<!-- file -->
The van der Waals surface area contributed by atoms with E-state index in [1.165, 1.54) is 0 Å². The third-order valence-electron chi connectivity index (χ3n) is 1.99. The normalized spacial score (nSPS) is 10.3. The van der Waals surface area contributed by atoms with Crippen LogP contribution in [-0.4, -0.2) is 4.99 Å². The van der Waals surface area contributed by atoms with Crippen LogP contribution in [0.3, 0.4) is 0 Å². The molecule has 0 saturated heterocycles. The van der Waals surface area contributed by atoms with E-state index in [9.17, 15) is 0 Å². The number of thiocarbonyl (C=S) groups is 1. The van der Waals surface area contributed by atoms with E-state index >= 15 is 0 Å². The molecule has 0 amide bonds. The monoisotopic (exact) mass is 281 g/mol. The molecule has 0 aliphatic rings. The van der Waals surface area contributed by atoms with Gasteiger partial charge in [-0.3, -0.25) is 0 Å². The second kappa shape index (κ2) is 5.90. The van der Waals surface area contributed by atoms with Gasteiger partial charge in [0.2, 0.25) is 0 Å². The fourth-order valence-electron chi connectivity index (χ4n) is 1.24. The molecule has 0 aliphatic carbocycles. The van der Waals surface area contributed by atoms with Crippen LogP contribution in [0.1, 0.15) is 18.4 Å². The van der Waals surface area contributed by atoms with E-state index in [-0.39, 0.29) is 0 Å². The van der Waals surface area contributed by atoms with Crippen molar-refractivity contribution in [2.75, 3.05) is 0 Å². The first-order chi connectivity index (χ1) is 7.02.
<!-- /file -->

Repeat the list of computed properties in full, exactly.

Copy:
The van der Waals surface area contributed by atoms with E-state index in [1.165, 1.54) is 0 Å². The third-order valence-electron chi connectivity index (χ3n) is 1.99. The normalized spacial score (nSPS) is 10.3. The van der Waals surface area contributed by atoms with Crippen LogP contribution in [-0.4, -0.2) is 4.99 Å². The van der Waals surface area contributed by atoms with Crippen LogP contribution in [0.3, 0.4) is 0 Å². The molecule has 0 saturated heterocycles. The van der Waals surface area contributed by atoms with E-state index in [9.17, 15) is 0 Å². The number of thiocarbonyl (C=S) groups is 1. The van der Waals surface area contributed by atoms with E-state index >= 15 is 0 Å². The molecule has 0 amide bonds. The monoisotopic (exact) mass is 281 g/mol. The molecule has 0 aliphatic rings. The van der Waals surface area contributed by atoms with Gasteiger partial charge in [-0.3, -0.25) is 0 Å². The second kappa shape index (κ2) is 5.90. The van der Waals surface area contributed by atoms with Gasteiger partial charge in [0.2, 0.25) is 0 Å². The fourth-order valence-electron chi connectivity index (χ4n) is 1.24. The molecule has 0 aliphatic carbocycles. The van der Waals surface area contributed by atoms with Crippen LogP contribution in [0.1, 0.15) is 18.4 Å². The van der Waals surface area contributed by atoms with E-state index in [-0.39, 0.29) is 0 Å². The van der Waals surface area contributed by atoms with Crippen molar-refractivity contribution in [2.75, 3.05) is 0 Å². The first-order chi connectivity index (χ1) is 7.02.